In my previous article, I touched on the subject of relationships—that we are made to have value in our relationships with each other. We have great value to God, and we can only fulfill our purpose on earth through rich communion with Him. He sent Jesus to make this possible, and He knew we’d need Jesus to have good relationships with each other.
God also works in our lives through other people. After the fall of humanity from paradise, He has used people to speak his messages and carry out his plan on earth. A well-known man used by God was Moses, chosen to lead the people of God out of slavery in Egypt. He can use us in other people’s lives, too. He says that, “if anyone cleanses himself from what is dishonorable, he will be a vessel for honorable use, set apart as holy, useful to the master of the house, ready for every good work” (2 Timothy 2:21).
What I hadn’t mentioned in the previous article was the challenges that we face to have relationships. The desires of our flesh cause us to act in ways that repel or alienate other people, even while we need to feel accepted, loved, and connected to others. Some of these challenges are:
Pride: Pride makes us do unloving things to people in favor of ourselves. We might believe and therefore talk and act as though we are better than someone. We might dismiss someone’s opinion on the basis of race, style, or profession. We might gossip about people and slander others to sound interesting and make ourselves look good. We are reluctant to share our thankfulness for others and show our appreciation—because maybe we don’t feel this way.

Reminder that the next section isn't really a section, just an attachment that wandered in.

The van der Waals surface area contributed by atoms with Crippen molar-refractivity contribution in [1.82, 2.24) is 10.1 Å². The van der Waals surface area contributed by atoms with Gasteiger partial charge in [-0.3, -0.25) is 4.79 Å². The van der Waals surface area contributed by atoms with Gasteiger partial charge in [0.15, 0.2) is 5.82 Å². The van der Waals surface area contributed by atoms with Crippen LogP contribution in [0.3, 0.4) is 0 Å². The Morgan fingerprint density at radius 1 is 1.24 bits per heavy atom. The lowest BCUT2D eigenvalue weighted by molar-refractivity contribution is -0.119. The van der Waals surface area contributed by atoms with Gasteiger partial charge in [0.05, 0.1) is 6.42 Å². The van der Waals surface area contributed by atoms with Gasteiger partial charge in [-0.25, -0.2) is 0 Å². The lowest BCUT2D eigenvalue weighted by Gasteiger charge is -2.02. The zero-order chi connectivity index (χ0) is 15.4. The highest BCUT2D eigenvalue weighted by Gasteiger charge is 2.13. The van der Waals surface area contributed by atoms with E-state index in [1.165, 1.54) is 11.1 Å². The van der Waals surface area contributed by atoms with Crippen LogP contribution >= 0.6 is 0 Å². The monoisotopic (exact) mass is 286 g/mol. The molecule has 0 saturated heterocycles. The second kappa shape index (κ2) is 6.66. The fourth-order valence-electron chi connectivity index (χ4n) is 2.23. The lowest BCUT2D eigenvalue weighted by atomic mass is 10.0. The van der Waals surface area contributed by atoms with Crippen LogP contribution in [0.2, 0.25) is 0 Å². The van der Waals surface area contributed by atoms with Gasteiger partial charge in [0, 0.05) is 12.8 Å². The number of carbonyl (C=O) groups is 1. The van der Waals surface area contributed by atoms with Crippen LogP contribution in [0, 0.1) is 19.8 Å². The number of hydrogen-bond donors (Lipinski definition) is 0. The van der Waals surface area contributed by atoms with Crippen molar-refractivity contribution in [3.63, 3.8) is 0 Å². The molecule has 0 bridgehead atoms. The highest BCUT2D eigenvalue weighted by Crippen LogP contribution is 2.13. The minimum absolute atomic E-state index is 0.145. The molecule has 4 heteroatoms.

Selfishness: We want to do all the talking or all the listening, depending on our personality. We want to say exactly how we think and feel, instead of evaluating if our words will come across with kindness. We don’t make the time to listen to others. Our lives can be pretty stressful, and it’s good to talk about things, but sometimes it’s nice not to use friends as venting machines. We have a God who cares about us, and He loves it when we bring our concerns to Him first.
Natural dispositions that oppose good relationships: If you are anything like me, you are a homebody to a fault, and you enjoy a lot of “alone” time. But friends are a blessing. With God’s help, I recognize when I’m “using” my friends on an as-need basis and make a conscious effort to show that I value them. Maybe you’re the opposite of me and you overwhelm your friends with your need to always be around people, in essence, using your friends to avoid loneliness.
The good news is that when we accept Jesus, He makes his abode inside of us (John 14:23). He gives us strength to check our fleshly impulses, to convict us when we’ve hurt someone, to enable us to change, and to remind us to appreciate people and seek to be a blessing to them. He also teaches us to value ourselves.
What challenges have you experienced in trying to make friends and sustain healthy relationships?